> > the experiment was much less successful then I hoped for. There are
> > still thousands of direct NOFS users so for some reason defining scopes
> > is not an easy thing to do.
> I'm not certain your conclusion is valid.  It could be that defining
> scopes is easy enough, but no one feels motivated to do it.
> We need to do more than provide functionality.  We need to tell people. 
> Repeatedly.  And advertise widely.  And propose patches to make use of
> the functionality.  And... and... and...

Been there, done that for the low hanging fruit. Others were much more
complex for me to follow up and I had other stuff on my table.
> I think changing to the scope API is a good change, but it is
> conceptually a big change.  It needs to be driven.


> > I am not against NOFAIL scopes in principle but seeing the nofs
> > "success" I am worried this will not go really well either and it is
> > much more tricky as NOFAIL has much stronger requirements than NOFS.
> > Just imagine how tricky this can be if you just call a library code
> > that is not under your control within a NOFAIL scope. What if that
> > library code decides to allocate (e.g. printk that would attempt to do
> > an optimistic NOWAIT allocation).
> __GFP_NOMEMALLOC holds a lesson worth learning here.  PF_MEMALLOC
> effectively adds __GFP_MEMALLOC to all allocations, but some call sites
> need to over-ride that because there are alternate strategies available.
> This need-to-over-ride doesn't apply to NOFS or NOIO as that really is a
> thread-wide state.  But MEMALLOC and NOFAIL are different.  Some call
> sites can reasonably handle failure locally.
> I imagine the scope-api would say something like "NO_ENOMEM".  i.e.
> memory allocations can fail as long as ENOMEM is never returned.
> Any caller that sets __GFP_RETRY_MAYFAIL or __GFP_NORETRY or maybe some
> others which not be affected by the NO_ENOMEM scope.  But a plain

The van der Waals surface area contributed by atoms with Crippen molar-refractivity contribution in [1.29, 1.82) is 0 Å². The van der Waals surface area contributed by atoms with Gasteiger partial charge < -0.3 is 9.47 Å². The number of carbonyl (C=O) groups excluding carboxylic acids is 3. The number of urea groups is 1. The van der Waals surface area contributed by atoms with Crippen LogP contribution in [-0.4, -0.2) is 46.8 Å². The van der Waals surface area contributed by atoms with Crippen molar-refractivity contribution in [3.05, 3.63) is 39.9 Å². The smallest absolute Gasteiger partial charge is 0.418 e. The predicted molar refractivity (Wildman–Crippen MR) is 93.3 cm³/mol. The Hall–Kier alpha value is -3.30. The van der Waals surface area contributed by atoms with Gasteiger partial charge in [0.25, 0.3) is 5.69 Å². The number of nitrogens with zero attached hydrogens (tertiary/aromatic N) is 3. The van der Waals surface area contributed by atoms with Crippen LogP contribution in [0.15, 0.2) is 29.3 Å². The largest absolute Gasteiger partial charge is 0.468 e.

> GFP_KERNEL would.
> Introducing the scope api would be a good opportunity to drop the
> priority boost and *just* block until success.  Priority boosts could
> then be added (possibly as a scope) only where they are measurably needed.
> I think we have 28 process flags in use.  So we can probably afford one
> more for PF_MEMALLOC_NO_ENOMEM.  What other scope flags might be useful?
> PF_MEMALLOC_BOOST which added __GFP_ATOMIC but not __GFP_MEMALLOC ??

I dunno. PF_MEMALLOC and its GFP_$FOO counterparts are quite hard to
wrap my head around. I have never liked thos much TBH and building more
on top sounds like step backward. I might be wrong but this sounds like
even more work than NOFS scopes.
> > > That
> > > would save us a lot of bother in XFS. What about GFP_DIRECT_RECLAIM?
> > > I'd really like to turn that off for allocations in the XFS
> > > transaction commit path (as noted already in this thread) because
> > > direct reclaim that can make no progress is actively harmful (as
> > > noted already in this thread)
> > 
> > As always if you have reasonable usecases then it is best to bring them
> > up on the MM list and we can discuss them.
> We are on the MM lists now... let's discuss :-)

Sure we can but this thread is a mix of so many topics that finding
something useful will turn to be hard from my past experience.

> Dave: How would you feel about an effort to change xfs to stop using
> GFP_NOFS, and to use memalloc_nofs_save/restore instead?

xfs is an example of a well behaved scope user. In fact the API has been
largely based on xfs previous interface. There are still NOFS usesages
in xfs which would be great to get rid of (e.g. the default mapping NOFS
which was added due to lockdep false positives but that is unrelated).

> Having a major
> filesystem make the transition would be a good test-case, and could be
> used to motivate other filesystems to follow.
> We could add and use memalloc_no_enomem_save() too.

ext has converted their transaction context to the scope API as well.
There is still some explicit NOFS usage but I haven't checked details
Michal Hocko